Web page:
How to Grow Cantaloupe: 11 Tips for Growing Cantaloupe

Summers and melons are the greatest combos of all time. Having a juicy cool delight is the reason we wait for summers. And cantaloupe is surely everyone’s favorite. This orange-fleshed fruit not only tastes delicious but is beneficial for your health too.

Cantaloupe is enriched with a variety of nutrients such as Vitamin A, Vitamin C, Zinc, Calcium, iron, etc. which proves to be very beneficial for your health when added to your diet. And cantaloupe is almost 85 percent of water.

So, if you are someone who does not remember to drink much water, you must add it to your diet. It is a healthy choice for sure. We can say that a cantaloupe plant is an excellent blend of taste and nutrients.

Isn’t it better to grow cantaloupe in your yard rather than buying it from the supermarket and spending money on it? Plus, you never know if it is natural or loaded with tons of chemicals. But you might think twice before growing it because you might think that it is difficult. That is the reason we are here. We will tell you the easiest way to grow your cantaloupe plant. So, let us get started.

1. Choose the Correct Climate

Choose the Correct Climate

The cantaloupe plant generally grows in warm weather conditions. If you live in warm climatic conditions, plant the seeds after the last frost, during spring and you will get a wonderful harvest. But if you live in comparatively cold climatic conditions, plant your seeds 5 to 6 weeks before the last frost to get a good harvest.

 Cantaloupes are highly sensitive to frost; avoid it from harsh cold and cold climatic conditions. Surprisingly, it can tolerate rains and mild droughts.

The air temperature must be about 15°C to 20°C (60°F to 70°F) while planting. Full sun is a must to produce the sweetest cantaloupes. Less sunlight will produce tasteless fruits as sunlight is the major factor that affects sweetness. A minimum of 6 hours of direct sun is considered necessary.

 If cantaloupe does not get enough sunlight, it will turn out to be less vigorous. Try to give afternoon sunlight and partial shade.  The cantaloupe plant grows well in 5 to 11 hardiness zones.

2. Choose the Correct Soil Type

As our cantaloupe plant will be getting all its nutrients from the soil, the soil to be used must be rich in nutrients. The soil should be fertile, loamy, and well-drained. If loamy soil is not available, sandy soil will also work well. The pH of the soil must be slightly acidic to neutral.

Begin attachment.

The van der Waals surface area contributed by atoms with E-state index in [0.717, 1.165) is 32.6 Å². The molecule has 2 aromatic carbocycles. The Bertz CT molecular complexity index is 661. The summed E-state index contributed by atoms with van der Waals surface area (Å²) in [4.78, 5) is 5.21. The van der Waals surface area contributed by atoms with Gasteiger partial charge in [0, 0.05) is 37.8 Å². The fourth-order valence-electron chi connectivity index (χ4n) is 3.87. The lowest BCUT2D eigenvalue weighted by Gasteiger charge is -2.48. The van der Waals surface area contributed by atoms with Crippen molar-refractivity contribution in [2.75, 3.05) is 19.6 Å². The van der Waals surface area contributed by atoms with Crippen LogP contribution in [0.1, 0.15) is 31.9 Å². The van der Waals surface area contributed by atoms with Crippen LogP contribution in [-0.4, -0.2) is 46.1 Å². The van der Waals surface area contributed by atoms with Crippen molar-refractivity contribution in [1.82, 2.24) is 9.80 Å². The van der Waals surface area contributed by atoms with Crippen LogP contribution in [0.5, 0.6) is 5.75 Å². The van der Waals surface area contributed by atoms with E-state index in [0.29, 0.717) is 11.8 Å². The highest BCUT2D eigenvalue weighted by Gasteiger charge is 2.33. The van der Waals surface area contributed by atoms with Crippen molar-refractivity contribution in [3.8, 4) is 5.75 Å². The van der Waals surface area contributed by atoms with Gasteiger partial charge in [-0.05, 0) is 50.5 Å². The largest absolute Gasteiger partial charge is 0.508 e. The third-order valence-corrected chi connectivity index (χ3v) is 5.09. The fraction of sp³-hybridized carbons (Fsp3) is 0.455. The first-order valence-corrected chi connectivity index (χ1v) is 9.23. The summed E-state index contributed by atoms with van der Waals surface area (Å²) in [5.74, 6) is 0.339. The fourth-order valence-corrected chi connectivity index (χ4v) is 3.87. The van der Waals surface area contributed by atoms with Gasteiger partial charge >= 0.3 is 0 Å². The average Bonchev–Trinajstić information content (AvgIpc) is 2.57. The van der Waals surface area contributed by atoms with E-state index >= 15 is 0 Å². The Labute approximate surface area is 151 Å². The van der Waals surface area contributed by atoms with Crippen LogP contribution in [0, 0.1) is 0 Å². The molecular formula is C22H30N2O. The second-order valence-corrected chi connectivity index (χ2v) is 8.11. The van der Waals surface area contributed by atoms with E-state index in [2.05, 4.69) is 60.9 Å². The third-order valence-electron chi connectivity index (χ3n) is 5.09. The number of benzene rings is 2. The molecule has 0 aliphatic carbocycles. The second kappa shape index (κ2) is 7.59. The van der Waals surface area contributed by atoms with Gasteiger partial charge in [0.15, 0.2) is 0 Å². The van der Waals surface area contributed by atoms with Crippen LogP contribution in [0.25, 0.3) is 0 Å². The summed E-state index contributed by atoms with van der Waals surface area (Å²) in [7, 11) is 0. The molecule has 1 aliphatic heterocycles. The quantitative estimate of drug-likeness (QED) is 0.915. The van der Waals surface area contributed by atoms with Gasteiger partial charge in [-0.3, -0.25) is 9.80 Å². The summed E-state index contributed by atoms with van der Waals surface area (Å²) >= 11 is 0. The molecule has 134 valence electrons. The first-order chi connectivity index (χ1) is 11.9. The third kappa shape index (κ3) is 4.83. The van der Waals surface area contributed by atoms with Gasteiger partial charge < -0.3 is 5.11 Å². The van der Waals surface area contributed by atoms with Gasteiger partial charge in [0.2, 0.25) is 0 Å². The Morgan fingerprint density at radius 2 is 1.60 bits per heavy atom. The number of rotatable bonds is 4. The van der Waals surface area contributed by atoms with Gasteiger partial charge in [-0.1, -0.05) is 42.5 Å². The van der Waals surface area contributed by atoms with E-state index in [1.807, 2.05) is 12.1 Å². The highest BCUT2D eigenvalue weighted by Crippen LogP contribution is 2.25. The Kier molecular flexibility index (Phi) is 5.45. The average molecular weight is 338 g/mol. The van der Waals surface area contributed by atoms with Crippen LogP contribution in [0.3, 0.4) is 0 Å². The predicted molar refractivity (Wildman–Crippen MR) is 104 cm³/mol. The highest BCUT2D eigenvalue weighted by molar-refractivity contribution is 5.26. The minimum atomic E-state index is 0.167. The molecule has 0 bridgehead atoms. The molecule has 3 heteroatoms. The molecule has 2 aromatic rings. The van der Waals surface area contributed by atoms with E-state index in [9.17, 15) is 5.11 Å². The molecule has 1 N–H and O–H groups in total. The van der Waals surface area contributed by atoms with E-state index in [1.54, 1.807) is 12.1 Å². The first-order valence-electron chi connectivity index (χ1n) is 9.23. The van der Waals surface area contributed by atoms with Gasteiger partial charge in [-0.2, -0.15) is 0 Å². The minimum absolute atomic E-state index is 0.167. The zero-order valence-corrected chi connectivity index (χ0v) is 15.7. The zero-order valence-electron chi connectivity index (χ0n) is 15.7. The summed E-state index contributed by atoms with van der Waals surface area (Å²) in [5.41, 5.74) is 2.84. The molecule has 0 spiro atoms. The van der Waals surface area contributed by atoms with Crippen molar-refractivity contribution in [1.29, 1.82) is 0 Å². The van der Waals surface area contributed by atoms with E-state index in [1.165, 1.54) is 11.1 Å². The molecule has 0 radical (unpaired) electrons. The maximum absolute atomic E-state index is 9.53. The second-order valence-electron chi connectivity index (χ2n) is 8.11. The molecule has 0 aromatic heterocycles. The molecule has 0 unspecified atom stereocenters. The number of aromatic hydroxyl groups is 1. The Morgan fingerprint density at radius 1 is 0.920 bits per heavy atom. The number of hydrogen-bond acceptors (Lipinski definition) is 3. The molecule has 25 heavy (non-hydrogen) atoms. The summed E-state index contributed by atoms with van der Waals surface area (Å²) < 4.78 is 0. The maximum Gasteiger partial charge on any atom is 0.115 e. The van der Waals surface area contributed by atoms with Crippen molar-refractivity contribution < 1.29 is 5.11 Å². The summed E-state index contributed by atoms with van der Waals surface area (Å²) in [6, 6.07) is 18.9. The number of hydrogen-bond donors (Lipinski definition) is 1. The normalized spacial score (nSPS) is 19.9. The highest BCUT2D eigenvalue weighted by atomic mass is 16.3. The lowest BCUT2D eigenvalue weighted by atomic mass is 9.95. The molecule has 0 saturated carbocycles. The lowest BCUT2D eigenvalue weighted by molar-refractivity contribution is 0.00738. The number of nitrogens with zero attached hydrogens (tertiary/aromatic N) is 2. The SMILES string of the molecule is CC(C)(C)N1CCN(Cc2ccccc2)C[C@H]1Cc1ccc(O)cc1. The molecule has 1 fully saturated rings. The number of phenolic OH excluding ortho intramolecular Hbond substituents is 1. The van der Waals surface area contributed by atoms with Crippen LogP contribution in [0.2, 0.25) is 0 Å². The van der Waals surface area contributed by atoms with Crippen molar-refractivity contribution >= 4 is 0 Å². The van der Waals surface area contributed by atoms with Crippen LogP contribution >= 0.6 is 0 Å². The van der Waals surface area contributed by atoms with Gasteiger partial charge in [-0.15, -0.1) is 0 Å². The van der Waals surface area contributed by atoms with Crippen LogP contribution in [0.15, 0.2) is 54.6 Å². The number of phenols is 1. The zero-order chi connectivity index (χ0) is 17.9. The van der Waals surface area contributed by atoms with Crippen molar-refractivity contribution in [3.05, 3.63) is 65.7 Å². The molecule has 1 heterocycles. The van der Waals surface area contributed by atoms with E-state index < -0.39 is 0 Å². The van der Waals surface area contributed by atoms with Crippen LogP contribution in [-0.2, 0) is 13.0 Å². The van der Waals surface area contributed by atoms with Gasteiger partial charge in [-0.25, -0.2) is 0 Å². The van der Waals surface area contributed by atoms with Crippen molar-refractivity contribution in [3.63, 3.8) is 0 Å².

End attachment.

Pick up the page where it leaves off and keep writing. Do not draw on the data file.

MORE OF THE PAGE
Additionally, the temperature of the soil is equally important. The cantaloupe plant requires a humid environment; hence the essential soil temperature should be above 60 °F (15°C).

3. Prepare Your Soil

Prepare Your Soil

Plowing must be done about 6 to 10 inches deep. Doing so will loosen up the soil sufficiently. Moreover, it will remove all the deformities from the planting area. Add well-decayed manure to the soil first and then layer it up with compost.

You can spread a plastic sheet or any other sheet over the soil (usually known as mulching) before and after sowing the seeds. Doing so will keep the soil warm. Also, it will retain the moisture in the soil and will stifle the growing weed, further protecting your cantaloupe plant.

4. Pick Your Seeds Wisely

Pick Your Seeds Wisely

Generally, the cantaloupe plant matures in warm conditions but choosing the seed variety according to your surrounding environment will produce the cantaloupes as sweet as sugar. Here are some varieties for your reference.

Cucumis Melo Var. Cantalupensis (Ball 2076 Hybrid): This variety is said to be the sweetest of all. It matures within 85 days. This hybrid variety resists plant diseases like ‘Alternaria’ and ‘Downey mildew’.

Zena:  This variety is best suited for tropical climates. This one matures early as compared to other variants. It takes about 75 days to grow a cantaloupe full of juicy and sugary flesh.

European Cantaloupe

European Cantaloupe:  if you are looking for a genuine variety other than some hybrid ones, you should go for this one. It is said to be the original variety of cantaloupe plants.

 It was brought to Italy from Asian countries and is said to be the original breed of cantaloupe. To a certain extent, people believe that melons are native to Asia. It has green stripes over the exterior surface and an intricate network of patterns.

The Colossal Cantaloupe (El Gordo): As the name suggests, it is the classiest variety of cantaloupe.  This one is worth everything it needs. From size to taste, it has got it all. Largest of all the other variants, it has got the thickest flesh and its unique shape. With a little bit of care, you can get a melon of about 30 pounds! Honestly, we find this one the most fascinating variety of all. It is also known as the melon master.

The Colossal Cantaloupe (El Gordo)

Planters Jumbo: It is a great variety with great taste. It will grow long vines and requires about 85 days to mature. It is highly resistant to powdery mildew.

Mini Melons: They are as small as your fist. Yes! You read that right. A cantaloupe variety is as small as your fist! Strange right? This one is for you if you think you cannot finish one melon at a time. Well with this one, you will not even know, and you might have gulped one serving at a time and would crave for one more. Then one more and more. This goes on. And you can grow them in pots too. But go for Larin pots. Do not go on the size, they are packed with many nutrients.

Mini Melons

5. Location

Once you are done with the choice of seeds, let us move towards how and where to grow your cantaloupe plant. We would recommend growing two to three seeds in a different pot initially. This might be a good idea if you live in colder regions. Doing so will make it easier for you to take the extra care it needs during growing periods.

Prepare the soil in a pot with added nutrients and moisture. Put the seeds carefully and deep inside (not too deep). Once the seeds break open to grow into a plant and mature enough to have some leaves, transfer the plants into the garden where you prepared the planting bed initially. But you will have to take some extra care while doing it, as the root system of the cantaloupe plant detests disturbance around them.